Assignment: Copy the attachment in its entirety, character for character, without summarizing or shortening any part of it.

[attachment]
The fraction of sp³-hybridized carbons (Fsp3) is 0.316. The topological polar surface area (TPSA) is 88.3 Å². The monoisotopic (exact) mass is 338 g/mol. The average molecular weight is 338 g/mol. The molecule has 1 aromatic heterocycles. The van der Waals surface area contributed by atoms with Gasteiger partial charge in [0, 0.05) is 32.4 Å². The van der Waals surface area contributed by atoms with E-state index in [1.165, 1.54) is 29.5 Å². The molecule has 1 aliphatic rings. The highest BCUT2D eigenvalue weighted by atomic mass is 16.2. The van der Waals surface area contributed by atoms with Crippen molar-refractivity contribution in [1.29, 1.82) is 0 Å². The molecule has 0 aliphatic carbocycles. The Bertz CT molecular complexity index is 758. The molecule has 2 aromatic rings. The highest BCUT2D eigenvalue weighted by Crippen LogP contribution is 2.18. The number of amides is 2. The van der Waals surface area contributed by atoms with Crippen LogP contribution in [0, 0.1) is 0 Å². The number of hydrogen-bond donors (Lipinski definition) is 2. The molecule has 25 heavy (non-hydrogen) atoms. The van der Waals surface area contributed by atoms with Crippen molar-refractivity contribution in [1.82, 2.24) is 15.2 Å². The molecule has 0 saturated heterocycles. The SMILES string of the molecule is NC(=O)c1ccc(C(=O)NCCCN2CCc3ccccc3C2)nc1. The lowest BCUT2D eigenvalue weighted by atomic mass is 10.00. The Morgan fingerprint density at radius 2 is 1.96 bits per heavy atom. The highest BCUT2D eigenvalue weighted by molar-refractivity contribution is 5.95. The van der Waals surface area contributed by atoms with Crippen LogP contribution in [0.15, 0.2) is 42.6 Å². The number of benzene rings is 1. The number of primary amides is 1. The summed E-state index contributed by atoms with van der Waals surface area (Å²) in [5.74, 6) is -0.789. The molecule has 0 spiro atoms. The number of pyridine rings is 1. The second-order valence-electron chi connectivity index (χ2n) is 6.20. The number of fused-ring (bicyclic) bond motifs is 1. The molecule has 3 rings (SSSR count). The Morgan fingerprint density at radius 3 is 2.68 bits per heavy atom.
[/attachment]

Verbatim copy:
The fraction of sp³-hybridized carbons (Fsp3) is 0.316. The topological polar surface area (TPSA) is 88.3 Å². The monoisotopic (exact) mass is 338 g/mol. The average molecular weight is 338 g/mol. The molecule has 1 aromatic heterocycles. The van der Waals surface area contributed by atoms with Gasteiger partial charge in [0, 0.05) is 32.4 Å². The van der Waals surface area contributed by atoms with E-state index in [1.165, 1.54) is 29.5 Å². The molecule has 1 aliphatic rings. The highest BCUT2D eigenvalue weighted by atomic mass is 16.2. The van der Waals surface area contributed by atoms with Crippen molar-refractivity contribution in [1.29, 1.82) is 0 Å². The molecule has 0 aliphatic carbocycles. The Bertz CT molecular complexity index is 758. The molecule has 2 aromatic rings. The highest BCUT2D eigenvalue weighted by Crippen LogP contribution is 2.18. The number of amides is 2. The van der Waals surface area contributed by atoms with Crippen LogP contribution in [0, 0.1) is 0 Å². The number of hydrogen-bond donors (Lipinski definition) is 2. The molecule has 25 heavy (non-hydrogen) atoms. The van der Waals surface area contributed by atoms with Crippen molar-refractivity contribution in [1.82, 2.24) is 15.2 Å². The molecule has 0 saturated heterocycles. The SMILES string of the molecule is NC(=O)c1ccc(C(=O)NCCCN2CCc3ccccc3C2)nc1. The lowest BCUT2D eigenvalue weighted by atomic mass is 10.00. The Morgan fingerprint density at radius 2 is 1.96 bits per heavy atom. The highest BCUT2D eigenvalue weighted by molar-refractivity contribution is 5.95. The van der Waals surface area contributed by atoms with Crippen LogP contribution in [0.15, 0.2) is 42.6 Å². The number of benzene rings is 1. The number of primary amides is 1. The summed E-state index contributed by atoms with van der Waals surface area (Å²) in [5.74, 6) is -0.789. The molecule has 0 spiro atoms. The number of pyridine rings is 1. The second-order valence-electron chi connectivity index (χ2n) is 6.20. The number of fused-ring (bicyclic) bond motifs is 1. The molecule has 3 rings (SSSR count). The Morgan fingerprint density at radius 3 is 2.68 bits per heavy atom.